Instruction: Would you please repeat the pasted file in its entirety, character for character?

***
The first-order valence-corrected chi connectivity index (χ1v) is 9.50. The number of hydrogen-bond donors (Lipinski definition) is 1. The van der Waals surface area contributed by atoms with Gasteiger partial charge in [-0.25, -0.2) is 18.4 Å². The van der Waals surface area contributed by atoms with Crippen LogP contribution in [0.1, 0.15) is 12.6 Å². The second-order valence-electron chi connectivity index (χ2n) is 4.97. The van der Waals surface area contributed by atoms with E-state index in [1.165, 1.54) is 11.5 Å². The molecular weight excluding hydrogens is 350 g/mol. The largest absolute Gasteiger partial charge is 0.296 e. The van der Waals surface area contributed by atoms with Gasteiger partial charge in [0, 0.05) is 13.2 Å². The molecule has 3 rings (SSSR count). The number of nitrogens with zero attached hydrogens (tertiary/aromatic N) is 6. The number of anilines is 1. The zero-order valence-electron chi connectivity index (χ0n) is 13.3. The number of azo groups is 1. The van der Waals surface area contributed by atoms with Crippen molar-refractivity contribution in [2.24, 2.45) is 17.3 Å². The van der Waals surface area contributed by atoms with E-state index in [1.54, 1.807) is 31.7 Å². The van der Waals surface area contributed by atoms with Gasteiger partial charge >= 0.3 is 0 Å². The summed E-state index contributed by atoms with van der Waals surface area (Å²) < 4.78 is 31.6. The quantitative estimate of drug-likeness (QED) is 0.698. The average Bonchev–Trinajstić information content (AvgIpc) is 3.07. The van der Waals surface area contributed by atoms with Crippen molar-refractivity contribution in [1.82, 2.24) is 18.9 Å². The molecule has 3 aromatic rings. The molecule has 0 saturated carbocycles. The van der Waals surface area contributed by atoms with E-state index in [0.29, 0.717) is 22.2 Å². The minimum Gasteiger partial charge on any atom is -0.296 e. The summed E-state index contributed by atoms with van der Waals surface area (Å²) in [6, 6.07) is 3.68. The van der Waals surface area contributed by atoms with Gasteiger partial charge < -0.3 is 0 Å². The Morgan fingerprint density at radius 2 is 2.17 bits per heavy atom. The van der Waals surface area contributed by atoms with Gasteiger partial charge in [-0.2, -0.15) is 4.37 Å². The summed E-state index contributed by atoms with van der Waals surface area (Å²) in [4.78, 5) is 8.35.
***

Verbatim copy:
The first-order valence-corrected chi connectivity index (χ1v) is 9.50. The number of hydrogen-bond donors (Lipinski definition) is 1. The van der Waals surface area contributed by atoms with Gasteiger partial charge in [-0.25, -0.2) is 18.4 Å². The van der Waals surface area contributed by atoms with Crippen LogP contribution in [0.1, 0.15) is 12.6 Å². The second-order valence-electron chi connectivity index (χ2n) is 4.97. The van der Waals surface area contributed by atoms with E-state index in [1.165, 1.54) is 11.5 Å². The molecular weight excluding hydrogens is 350 g/mol. The largest absolute Gasteiger partial charge is 0.296 e. The van der Waals surface area contributed by atoms with Gasteiger partial charge in [0, 0.05) is 13.2 Å². The molecule has 3 rings (SSSR count). The number of nitrogens with zero attached hydrogens (tertiary/aromatic N) is 6. The number of anilines is 1. The zero-order valence-electron chi connectivity index (χ0n) is 13.3. The number of azo groups is 1. The van der Waals surface area contributed by atoms with Crippen molar-refractivity contribution in [2.24, 2.45) is 17.3 Å². The van der Waals surface area contributed by atoms with E-state index in [1.54, 1.807) is 31.7 Å². The van der Waals surface area contributed by atoms with Gasteiger partial charge >= 0.3 is 0 Å². The summed E-state index contributed by atoms with van der Waals surface area (Å²) < 4.78 is 31.6. The quantitative estimate of drug-likeness (QED) is 0.698. The average Bonchev–Trinajstić information content (AvgIpc) is 3.07. The van der Waals surface area contributed by atoms with Crippen molar-refractivity contribution in [1.82, 2.24) is 18.9 Å². The molecule has 3 aromatic rings. The molecule has 0 saturated carbocycles. The van der Waals surface area contributed by atoms with E-state index in [0.29, 0.717) is 22.2 Å². The minimum Gasteiger partial charge on any atom is -0.296 e. The summed E-state index contributed by atoms with van der Waals surface area (Å²) in [6, 6.07) is 3.68. The van der Waals surface area contributed by atoms with Gasteiger partial charge < -0.3 is 0 Å². The Morgan fingerprint density at radius 2 is 2.17 bits per heavy atom. The van der Waals surface area contributed by atoms with Gasteiger partial charge in [-0.2, -0.15) is 4.37 Å². The summed E-state index contributed by atoms with van der Waals surface area (Å²) in [4.78, 5) is 8.35.